A low-key tribute from Reason TV that’s no less moving for being so. Spare five minutes if you can. Actually, spare seven minutes and use the remaining two to read David Ignatius’s quietly stirring account of his time with troops in the field in Iraq and Afghanistan. It’s a nice generational bookend to the clip and resonant of Obama’s speech at Fort Hood yesterday saluting the modern American soldier as every bit the equal of those who went before him. Quote:
In truth, the U.S. military may be the most resilient part of American society right now. The soldiers are clearly in better shape than the political class that sent them to war and the economic leadership that has mismanaged the economy. (I’d give the same high marks to young civilians who are serving and sacrificing in hard places — the Peace Corps and medical volunteers I’ve met abroad and the teachers in tough inner-city schools.)
Through all its difficulties, the military has kept its stride. That sense of balance comes partly from the fact that soldiers are anchored to the American bedrock. This includes the stereotypical small towns in the South and Midwest that have military service in their DNA. But it also counts plenty of hardworking, upwardly mobile Hispanic and African American families in urban America that produce some of the best soldiers I know.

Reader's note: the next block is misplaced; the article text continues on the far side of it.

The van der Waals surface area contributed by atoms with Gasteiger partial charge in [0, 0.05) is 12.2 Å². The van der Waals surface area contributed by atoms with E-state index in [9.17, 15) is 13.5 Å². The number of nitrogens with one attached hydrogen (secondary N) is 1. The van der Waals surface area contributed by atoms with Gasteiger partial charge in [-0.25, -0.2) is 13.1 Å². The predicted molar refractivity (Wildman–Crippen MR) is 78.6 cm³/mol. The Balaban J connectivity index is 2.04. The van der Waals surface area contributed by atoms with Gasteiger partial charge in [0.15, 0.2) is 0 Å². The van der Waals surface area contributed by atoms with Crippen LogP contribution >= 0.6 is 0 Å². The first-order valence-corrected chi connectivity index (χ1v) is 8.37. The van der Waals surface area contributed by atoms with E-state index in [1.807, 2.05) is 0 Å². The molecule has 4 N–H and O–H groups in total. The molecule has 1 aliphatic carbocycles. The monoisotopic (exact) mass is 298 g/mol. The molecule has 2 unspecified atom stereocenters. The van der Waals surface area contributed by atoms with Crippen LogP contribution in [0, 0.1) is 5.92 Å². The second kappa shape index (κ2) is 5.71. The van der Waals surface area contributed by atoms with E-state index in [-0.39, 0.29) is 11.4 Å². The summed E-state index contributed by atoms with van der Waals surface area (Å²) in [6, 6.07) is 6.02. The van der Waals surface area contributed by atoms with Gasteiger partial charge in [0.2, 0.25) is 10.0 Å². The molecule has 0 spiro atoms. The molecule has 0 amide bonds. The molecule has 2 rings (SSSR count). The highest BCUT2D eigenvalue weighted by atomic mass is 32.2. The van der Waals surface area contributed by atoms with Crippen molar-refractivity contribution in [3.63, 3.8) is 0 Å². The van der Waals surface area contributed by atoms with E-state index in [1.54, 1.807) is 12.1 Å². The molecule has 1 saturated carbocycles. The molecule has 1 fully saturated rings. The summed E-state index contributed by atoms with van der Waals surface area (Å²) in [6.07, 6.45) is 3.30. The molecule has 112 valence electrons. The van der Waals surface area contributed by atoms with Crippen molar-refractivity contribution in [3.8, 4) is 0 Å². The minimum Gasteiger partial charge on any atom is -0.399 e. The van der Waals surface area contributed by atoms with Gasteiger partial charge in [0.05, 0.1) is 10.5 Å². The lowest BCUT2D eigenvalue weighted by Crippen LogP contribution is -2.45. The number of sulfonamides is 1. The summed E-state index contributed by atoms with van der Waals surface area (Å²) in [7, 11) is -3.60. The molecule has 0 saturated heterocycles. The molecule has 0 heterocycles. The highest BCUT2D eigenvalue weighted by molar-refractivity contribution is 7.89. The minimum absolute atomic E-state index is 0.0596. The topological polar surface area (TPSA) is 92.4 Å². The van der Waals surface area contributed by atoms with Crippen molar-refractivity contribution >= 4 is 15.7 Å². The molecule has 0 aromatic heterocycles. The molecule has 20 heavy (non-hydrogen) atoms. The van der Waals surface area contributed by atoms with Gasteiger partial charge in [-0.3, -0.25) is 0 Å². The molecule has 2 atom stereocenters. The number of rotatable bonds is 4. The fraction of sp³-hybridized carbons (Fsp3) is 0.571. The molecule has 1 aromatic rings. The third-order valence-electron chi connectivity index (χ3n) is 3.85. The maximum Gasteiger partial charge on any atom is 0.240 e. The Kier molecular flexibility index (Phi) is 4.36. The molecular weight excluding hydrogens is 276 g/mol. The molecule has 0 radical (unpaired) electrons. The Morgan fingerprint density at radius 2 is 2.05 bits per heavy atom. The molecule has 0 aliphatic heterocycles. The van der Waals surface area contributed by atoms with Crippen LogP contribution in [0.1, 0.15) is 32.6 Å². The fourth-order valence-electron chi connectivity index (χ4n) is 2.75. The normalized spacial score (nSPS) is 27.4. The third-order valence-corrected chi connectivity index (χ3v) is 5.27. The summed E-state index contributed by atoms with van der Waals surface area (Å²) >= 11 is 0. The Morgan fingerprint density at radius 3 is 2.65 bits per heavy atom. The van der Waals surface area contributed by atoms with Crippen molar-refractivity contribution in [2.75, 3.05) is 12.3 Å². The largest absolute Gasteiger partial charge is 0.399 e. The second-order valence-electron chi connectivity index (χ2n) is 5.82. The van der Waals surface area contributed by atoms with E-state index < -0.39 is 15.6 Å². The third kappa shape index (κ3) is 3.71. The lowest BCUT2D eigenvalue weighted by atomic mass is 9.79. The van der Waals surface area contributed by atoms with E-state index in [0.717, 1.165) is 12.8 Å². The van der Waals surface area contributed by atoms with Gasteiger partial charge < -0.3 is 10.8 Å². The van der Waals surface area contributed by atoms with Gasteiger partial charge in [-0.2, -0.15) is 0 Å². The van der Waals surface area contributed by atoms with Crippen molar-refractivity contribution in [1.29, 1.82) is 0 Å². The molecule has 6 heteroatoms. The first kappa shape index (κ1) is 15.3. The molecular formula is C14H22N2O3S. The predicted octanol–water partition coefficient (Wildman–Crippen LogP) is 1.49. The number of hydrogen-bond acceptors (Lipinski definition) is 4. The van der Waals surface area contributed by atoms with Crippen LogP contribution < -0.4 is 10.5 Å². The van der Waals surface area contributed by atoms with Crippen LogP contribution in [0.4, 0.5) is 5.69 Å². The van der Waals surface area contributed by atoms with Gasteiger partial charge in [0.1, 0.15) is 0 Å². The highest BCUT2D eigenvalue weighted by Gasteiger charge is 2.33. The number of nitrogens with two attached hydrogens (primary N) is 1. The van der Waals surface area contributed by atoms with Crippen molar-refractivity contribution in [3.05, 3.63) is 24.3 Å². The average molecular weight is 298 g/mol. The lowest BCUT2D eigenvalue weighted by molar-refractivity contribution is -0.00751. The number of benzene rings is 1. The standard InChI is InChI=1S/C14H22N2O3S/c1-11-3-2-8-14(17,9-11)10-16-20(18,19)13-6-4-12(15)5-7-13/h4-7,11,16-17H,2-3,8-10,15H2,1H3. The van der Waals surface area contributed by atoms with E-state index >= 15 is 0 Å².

I had the pleasure of living in the military family when I traveled for 2 1/2 weeks recently with U.S. Central Command. What I heard, listening into the military’s unscripted conversations, were the wisecracks and dark humor of soldiers trying to make the best of a hard situation. But there was also the satisfaction of fighting these tough and sometimes thankless wars: The troops don’t boast about it, but they are very proud of what they have managed to accomplish.
The most gripping image: The long lines of troops waiting to receive challenge coins from Petraeus for having served two or more tours.